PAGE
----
The Qualified Privilege

Our courts have recognized the existence of certain situations in which public interest considerations outweigh the interest in the [677 A.2d 776] protection of reputation and persons are allowed to communicate without fear of being sued. Fees v. Trow, 105 N.J. 330, 336, 521 A.2d 824 (1987); Gallo v. Princeton Univ., 281 N.J.Super. 134, 142, 656 A.2d 1267 (App.Div.), certif. denied, 142 N.J. 453, 663 A.2d 1359 (1995). Thus, some otherwise defamatory statements are privileged, i.e., "their publication does not impose liability on the publisher." Dairy Stores, Inc. v. Sentinel Publishing Co., 104 N.J. 125, 136, 516 A.2d 220 (1986).

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A privilege may be absolute or qualified. Ibid. An absolute privilege, since it protects even a maliciously-spoken untruth, is provided the publisher of the statement "only in the narrowest of instances, where the public interest in unfettered communication justifies the complete abrogation of the plaintiff's right of recovery for damaged reputation." Fees v. Trow, supra, 105 N.J. at 337, 521 A.2d 824. A conditional or qualified privilege "is designed to advance the important public interest in unrestrained speech while retaining a measure of protection for the plaintiff who is maliciously defamed." Ibid.; Costello v....

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58 practice notes
  • Kadetsky v. Egg Harbor Tp. Bd. of Educ., Civil Action No. 99-842.
    • United States
    • United States District Courts. 3th Circuit. United States District Courts. 3th Circuit. District of New Jersey
    • January 20, 2000
    ...which was false; (4) which was communicated to a person or persons other than the plaintiff; and (5) fault. See Feggans v. Billington, 291 N.J.Super. 382, 390-91, 677 A.2d 771 (App.Div.1996). This Court finds the Defendants' first contention, that Ridolfino never communicated to a third par......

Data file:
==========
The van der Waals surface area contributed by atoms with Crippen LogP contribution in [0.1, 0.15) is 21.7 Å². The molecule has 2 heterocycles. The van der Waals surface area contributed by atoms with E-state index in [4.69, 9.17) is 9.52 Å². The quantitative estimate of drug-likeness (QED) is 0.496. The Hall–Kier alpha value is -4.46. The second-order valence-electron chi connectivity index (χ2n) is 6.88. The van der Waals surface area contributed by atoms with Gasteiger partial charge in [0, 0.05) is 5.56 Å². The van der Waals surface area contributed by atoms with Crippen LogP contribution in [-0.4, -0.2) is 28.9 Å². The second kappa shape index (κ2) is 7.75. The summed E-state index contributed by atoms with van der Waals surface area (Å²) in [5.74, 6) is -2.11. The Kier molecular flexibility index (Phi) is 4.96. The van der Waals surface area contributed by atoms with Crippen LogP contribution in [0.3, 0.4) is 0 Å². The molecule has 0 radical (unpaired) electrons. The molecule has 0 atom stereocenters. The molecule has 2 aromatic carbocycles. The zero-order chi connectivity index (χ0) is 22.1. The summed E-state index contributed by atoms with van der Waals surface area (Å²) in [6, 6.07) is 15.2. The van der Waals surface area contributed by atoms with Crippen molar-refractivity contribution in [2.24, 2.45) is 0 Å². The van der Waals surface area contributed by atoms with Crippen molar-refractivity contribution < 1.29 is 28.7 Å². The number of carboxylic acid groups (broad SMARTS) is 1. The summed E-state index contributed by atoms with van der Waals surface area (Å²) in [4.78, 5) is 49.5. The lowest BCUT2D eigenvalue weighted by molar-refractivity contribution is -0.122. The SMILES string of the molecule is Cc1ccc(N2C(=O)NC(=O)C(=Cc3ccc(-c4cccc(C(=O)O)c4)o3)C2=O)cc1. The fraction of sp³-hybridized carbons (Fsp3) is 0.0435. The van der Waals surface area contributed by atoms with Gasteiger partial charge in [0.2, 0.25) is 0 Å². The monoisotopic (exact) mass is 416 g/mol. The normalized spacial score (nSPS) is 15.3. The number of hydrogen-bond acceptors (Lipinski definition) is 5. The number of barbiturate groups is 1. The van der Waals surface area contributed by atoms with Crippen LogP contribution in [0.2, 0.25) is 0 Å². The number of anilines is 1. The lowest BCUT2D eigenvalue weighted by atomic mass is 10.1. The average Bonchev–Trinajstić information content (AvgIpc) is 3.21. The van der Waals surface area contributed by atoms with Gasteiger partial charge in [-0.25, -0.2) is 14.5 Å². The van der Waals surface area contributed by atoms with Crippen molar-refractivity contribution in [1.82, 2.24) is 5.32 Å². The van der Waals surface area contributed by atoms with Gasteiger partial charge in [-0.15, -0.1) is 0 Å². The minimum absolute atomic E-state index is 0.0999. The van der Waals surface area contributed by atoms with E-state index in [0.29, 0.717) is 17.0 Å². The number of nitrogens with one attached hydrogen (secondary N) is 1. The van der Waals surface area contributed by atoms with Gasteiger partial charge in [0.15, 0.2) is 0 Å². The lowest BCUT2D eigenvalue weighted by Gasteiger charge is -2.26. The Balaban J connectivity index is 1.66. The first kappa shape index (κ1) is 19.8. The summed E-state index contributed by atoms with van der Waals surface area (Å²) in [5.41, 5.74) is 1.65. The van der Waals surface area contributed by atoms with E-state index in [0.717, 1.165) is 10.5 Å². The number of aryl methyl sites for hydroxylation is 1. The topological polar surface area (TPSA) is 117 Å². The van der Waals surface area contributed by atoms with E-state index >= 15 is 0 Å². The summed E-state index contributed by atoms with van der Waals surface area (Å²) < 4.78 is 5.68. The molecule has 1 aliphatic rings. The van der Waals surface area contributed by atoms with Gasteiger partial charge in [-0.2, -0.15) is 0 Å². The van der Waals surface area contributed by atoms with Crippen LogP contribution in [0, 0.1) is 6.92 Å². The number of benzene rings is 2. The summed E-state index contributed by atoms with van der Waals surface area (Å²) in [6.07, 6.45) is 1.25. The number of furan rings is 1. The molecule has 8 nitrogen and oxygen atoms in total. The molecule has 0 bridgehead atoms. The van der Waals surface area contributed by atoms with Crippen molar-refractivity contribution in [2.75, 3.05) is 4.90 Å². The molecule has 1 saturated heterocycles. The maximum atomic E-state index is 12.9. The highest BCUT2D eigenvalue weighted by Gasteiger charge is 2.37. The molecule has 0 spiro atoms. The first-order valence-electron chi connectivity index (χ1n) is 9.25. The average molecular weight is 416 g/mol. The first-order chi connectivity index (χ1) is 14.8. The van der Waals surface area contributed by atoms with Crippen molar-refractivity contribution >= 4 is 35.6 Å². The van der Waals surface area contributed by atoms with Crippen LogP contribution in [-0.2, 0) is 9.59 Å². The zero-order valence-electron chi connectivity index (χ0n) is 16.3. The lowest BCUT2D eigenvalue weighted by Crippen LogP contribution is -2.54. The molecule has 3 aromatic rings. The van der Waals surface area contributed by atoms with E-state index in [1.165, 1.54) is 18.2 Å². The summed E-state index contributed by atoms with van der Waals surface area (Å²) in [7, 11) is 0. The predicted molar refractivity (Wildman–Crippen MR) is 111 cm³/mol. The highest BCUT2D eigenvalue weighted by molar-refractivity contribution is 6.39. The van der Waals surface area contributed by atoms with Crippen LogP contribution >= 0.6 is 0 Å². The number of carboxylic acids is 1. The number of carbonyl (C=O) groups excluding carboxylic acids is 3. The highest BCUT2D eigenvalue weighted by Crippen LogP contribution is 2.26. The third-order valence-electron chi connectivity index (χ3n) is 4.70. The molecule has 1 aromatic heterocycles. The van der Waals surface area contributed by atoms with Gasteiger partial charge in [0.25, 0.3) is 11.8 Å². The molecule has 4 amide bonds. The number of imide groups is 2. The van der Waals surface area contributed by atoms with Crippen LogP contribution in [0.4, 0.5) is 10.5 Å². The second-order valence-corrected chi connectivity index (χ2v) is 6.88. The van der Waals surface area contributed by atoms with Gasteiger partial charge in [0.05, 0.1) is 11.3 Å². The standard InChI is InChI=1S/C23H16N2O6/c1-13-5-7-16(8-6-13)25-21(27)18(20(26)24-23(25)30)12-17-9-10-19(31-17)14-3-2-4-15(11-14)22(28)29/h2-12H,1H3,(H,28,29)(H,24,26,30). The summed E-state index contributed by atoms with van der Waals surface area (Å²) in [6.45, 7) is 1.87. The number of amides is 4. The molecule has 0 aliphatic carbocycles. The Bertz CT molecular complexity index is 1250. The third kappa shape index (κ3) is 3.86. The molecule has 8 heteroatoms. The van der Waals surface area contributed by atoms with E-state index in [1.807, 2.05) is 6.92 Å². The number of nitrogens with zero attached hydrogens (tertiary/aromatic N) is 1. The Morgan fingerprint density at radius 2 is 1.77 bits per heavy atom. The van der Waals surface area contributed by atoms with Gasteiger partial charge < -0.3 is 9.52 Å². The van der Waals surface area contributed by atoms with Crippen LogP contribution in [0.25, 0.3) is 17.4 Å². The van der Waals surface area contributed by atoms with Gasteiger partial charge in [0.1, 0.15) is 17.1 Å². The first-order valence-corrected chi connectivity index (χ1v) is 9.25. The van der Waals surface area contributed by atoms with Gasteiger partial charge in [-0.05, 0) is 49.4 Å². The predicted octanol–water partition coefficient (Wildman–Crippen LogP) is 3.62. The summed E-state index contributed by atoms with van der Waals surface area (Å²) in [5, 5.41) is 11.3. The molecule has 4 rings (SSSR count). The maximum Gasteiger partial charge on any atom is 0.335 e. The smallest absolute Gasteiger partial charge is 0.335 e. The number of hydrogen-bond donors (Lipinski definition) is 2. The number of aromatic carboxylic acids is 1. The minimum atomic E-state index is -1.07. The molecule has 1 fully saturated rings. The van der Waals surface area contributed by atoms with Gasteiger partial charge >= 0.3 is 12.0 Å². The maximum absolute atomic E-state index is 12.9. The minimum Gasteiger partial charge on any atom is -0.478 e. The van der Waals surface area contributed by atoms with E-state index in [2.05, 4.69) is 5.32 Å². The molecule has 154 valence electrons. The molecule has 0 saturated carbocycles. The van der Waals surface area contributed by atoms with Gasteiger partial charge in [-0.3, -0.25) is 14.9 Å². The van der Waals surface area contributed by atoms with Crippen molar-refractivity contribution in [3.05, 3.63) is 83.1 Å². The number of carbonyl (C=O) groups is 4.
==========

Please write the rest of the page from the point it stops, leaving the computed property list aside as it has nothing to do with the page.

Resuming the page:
• In re Quality Botanical Ingredients, Inc., Bankruptcy No. 99-5800
    • United States
    • U.S. Bankruptcy Court — District of New Jersey
    • June 16, 2000
    ...knows the statement is false and defamatory or acts with reckless disregard of its truth or falsity. See Feggans v. Billington, 291 N.J.Super. 382, 391, 677 A.2d 771 (App.Div.1996). A defamatory meaning will be found only if the language "asserts or implies a statement of fact which is dama......
  • Taj Mahal Travel, Inc. v. Delta Airlines, Inc., No. 97-5652
    • United States
    • United States Courts of Appeals. United States Court of Appeals (3rd Circuit)
    • December 30, 1998
    ...(3) which was false; (4) which was communicated to persons other than the plaintiff; and (5) fault. See Feggans v. Billington, 291 N.J.Super. 382, 677 A.2d 771, 775 (N.J.Super.Ct.App. Div.1996); see also Restatement (Second) of Torts § 558 (1976). Repeating a defamatory statement is itself ......
  • Doug Grant, Inc. v. Greate Bay Casino Corp., No. CIV. A. 97-4291, (JEI).
    • United States